Work on Therapeutics and Materia Medical, the first in the United States and best in the English language at that time, published by Nathaniel Chapman1817
John Syng Dorsey, of Philadelphia, author of Elements of Surgery (1814), and first surgeon to tie the external iliac artery, died (aged 35)1818
New York Eye and Ear Infirmary founded1820
Pennsylvania Eye and Ear Infirmary, Philadelphia, founded1822
Benjamin W. Dudley, founder of the medical department, University of Transylvania, Lexington, Ky., trephines the skull for epilepsy, probably the first instance in the United States1828
Massachusetts Eye and Ear Infirmary, Boston, founded1829
Dispensatory of the United States of America, first published by Franklin Bache and George B. Wood1833
Oesophagotomy first performed by John Watson, of New York; case reported1844
Water-cures introduced into the United States by R. T. Trall, who opened a hydropathic institute in New York in 1844, and Joel Shew, at Lebanon Springs, N. Y.1845
Left subclavian artery tied by J. Kearney Rodgers1846
Collodion first applied to surgical purposes by J. Parker Maynard in Boston1847
Elizabeth Blackwell graduated M. D. at the medical school of Geneva, N. Y. (the first woman in the United StatesJan., 1849
First excision of the hip-joint in the United States performed by Henry J. Bigelow, professor in Harvard College1852
Elkanah Williams, of Cincinnati, earliest specialist in ophthalmology, begins practice1855
Arteria innominata tied for the first time by Valentine Mott, of New York (1818) ; by R. W. Hall, of Baltimore (1830); by E. S. Cooper, of San Francisco (1859) ; and again, being the first case in which the patient's life was saved, by A. W. Smyth, of New Orleans1864
Horace Green, said to have been the first specialist in diseases of the throat and lungs, died1866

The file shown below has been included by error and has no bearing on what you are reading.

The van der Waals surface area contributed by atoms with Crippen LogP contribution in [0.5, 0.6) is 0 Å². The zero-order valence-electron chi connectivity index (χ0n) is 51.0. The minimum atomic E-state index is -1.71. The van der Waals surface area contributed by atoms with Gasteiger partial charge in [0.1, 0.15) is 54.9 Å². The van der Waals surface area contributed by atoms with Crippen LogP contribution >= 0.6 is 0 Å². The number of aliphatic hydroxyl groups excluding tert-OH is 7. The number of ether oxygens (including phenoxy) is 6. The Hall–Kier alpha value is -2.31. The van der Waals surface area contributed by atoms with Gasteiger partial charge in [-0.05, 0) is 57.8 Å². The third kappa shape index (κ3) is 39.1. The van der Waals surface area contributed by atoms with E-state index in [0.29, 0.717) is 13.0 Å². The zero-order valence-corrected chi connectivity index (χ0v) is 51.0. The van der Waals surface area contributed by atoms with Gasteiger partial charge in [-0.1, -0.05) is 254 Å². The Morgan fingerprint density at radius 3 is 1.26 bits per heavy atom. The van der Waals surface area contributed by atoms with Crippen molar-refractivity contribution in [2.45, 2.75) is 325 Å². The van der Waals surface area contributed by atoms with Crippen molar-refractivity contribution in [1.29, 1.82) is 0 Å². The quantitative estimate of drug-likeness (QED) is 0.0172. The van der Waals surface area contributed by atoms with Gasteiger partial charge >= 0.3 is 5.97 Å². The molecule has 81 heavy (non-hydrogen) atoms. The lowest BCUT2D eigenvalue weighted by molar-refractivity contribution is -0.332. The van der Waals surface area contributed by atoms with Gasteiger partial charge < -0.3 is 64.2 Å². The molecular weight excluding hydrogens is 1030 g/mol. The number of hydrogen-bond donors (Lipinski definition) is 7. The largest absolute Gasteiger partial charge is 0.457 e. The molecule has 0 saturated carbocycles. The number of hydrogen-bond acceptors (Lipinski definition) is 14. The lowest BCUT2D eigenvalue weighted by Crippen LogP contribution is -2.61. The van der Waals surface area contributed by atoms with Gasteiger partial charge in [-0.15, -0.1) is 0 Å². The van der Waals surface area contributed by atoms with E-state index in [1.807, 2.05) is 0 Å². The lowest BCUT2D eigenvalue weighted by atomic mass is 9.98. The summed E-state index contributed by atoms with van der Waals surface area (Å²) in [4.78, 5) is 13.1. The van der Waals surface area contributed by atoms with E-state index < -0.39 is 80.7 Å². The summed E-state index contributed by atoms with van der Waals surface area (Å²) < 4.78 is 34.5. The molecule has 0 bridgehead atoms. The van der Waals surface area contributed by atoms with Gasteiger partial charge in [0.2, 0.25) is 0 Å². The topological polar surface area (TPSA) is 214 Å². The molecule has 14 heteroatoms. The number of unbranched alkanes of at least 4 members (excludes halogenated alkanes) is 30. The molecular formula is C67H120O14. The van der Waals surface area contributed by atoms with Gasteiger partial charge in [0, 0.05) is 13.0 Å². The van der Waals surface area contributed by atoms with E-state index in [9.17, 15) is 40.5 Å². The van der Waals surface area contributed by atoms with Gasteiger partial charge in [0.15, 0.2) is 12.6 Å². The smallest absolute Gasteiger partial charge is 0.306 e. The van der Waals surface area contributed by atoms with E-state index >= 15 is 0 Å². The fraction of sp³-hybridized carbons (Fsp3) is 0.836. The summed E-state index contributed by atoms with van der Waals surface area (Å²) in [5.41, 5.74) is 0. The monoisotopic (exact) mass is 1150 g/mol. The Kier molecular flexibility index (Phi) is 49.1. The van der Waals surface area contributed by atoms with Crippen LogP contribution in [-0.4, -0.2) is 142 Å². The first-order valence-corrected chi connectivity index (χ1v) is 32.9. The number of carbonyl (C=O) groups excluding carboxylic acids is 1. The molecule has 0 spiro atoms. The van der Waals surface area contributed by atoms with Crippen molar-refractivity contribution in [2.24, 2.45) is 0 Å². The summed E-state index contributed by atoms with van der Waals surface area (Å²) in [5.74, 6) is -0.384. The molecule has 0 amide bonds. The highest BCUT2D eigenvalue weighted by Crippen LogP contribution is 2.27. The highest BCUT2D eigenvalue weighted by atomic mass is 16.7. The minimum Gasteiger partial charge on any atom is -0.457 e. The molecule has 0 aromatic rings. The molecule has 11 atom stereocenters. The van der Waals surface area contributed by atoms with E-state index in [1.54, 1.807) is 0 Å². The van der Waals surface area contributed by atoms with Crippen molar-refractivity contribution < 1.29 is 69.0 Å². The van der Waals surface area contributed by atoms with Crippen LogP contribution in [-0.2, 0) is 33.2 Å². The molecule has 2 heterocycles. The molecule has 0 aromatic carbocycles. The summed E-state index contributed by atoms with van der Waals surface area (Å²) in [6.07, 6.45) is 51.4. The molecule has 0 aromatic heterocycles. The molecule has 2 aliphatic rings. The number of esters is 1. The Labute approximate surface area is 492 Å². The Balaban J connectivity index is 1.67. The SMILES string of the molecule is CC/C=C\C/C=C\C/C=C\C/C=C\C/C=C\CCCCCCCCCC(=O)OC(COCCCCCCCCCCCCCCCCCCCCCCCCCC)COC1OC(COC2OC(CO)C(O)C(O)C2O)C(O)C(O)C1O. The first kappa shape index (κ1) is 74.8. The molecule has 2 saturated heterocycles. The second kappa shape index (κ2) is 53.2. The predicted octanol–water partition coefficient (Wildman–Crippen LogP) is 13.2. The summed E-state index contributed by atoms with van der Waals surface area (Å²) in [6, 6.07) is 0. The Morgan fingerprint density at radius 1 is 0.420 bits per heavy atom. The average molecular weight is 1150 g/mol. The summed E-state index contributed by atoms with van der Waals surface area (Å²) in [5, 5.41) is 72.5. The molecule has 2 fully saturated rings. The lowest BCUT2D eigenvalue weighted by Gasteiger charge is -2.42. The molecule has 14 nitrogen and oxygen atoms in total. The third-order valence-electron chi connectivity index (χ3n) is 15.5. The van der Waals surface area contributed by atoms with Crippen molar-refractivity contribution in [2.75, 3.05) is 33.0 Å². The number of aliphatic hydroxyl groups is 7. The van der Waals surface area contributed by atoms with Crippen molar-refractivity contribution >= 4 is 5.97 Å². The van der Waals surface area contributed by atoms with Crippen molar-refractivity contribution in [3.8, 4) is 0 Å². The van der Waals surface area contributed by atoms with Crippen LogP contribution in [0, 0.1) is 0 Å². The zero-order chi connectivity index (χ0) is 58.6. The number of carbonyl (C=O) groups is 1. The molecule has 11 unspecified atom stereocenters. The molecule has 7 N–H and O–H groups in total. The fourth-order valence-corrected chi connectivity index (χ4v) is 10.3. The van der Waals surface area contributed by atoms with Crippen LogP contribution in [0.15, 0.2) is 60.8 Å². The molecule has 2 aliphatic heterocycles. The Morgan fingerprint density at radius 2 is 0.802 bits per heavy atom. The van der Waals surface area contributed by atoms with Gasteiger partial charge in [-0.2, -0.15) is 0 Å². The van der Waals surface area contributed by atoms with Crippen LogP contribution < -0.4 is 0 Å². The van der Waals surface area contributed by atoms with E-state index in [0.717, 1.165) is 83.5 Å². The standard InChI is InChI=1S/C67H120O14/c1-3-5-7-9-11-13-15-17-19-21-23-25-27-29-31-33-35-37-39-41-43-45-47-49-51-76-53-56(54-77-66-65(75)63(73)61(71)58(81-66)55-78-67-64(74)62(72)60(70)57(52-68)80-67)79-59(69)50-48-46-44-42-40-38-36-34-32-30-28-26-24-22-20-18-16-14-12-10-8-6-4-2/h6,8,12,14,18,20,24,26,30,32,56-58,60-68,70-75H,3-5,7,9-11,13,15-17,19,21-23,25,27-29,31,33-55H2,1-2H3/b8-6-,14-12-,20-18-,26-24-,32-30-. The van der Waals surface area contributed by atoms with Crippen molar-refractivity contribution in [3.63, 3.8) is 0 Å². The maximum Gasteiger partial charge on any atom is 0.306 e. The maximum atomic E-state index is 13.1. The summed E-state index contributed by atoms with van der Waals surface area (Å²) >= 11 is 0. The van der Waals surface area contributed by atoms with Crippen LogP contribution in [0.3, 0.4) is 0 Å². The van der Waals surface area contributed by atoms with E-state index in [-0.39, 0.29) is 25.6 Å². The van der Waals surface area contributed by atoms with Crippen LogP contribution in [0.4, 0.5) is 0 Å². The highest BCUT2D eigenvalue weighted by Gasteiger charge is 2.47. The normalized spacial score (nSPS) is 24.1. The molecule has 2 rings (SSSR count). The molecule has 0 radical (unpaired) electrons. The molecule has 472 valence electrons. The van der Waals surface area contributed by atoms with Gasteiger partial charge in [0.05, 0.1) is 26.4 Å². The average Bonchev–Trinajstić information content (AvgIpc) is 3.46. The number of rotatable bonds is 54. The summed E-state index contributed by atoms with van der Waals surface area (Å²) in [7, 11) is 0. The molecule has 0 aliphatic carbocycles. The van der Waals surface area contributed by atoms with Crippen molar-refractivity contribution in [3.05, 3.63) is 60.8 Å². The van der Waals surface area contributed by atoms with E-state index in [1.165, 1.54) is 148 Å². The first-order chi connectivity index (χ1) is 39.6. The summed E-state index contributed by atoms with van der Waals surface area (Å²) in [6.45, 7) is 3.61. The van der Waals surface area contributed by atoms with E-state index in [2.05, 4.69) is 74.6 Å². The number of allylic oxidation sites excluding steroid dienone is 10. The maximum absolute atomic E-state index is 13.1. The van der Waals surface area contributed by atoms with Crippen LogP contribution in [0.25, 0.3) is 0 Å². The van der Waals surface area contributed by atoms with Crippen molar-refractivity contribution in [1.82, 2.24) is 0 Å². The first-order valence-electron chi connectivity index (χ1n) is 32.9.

Centennial international medical congress held in Philadelphia1876
New York Polyclinic organized 1880-81, opened1882
Valentine Mott, of New York, reports four apparently successful inoculations for hydrophobia, performed by himselfOct., 1886
The ninth international medical congress held in WashingtonSept. 5-101886
International medico-legal congress opens in Steinway HallJune 4, 1889
Fortieth meeting of American Medical Association opens in Newport, R. I.June 25, 1889
Experiments with the Brown-Sequard life elixir cause the death of ten people in Shamokin, PaAug. 16, 1889
The stetho-telephone is patented by James Louth, ChicagoJan. 27, 1890
The twelfth annual congress of the American Laryngological Association meets in BaltimoreMay 29, 1890
New York Institution for the Diseases of the Eye and Ear is incorporated and opened as a free hospitalAug. 19, 1890
American Institution of Homoeopathy meets in Washington, D. C.June, 1892
Pan-American medical congress in Washington is opened by President ClevelandSept. 5, 1893
Fifteenth annual meeting of the American Medico-Psychological Association in PhiladelphiaJune 15, 1894
Triennial congress of American Association of Physicians and Surgeons opens in Washington, D. C.May 29, 1894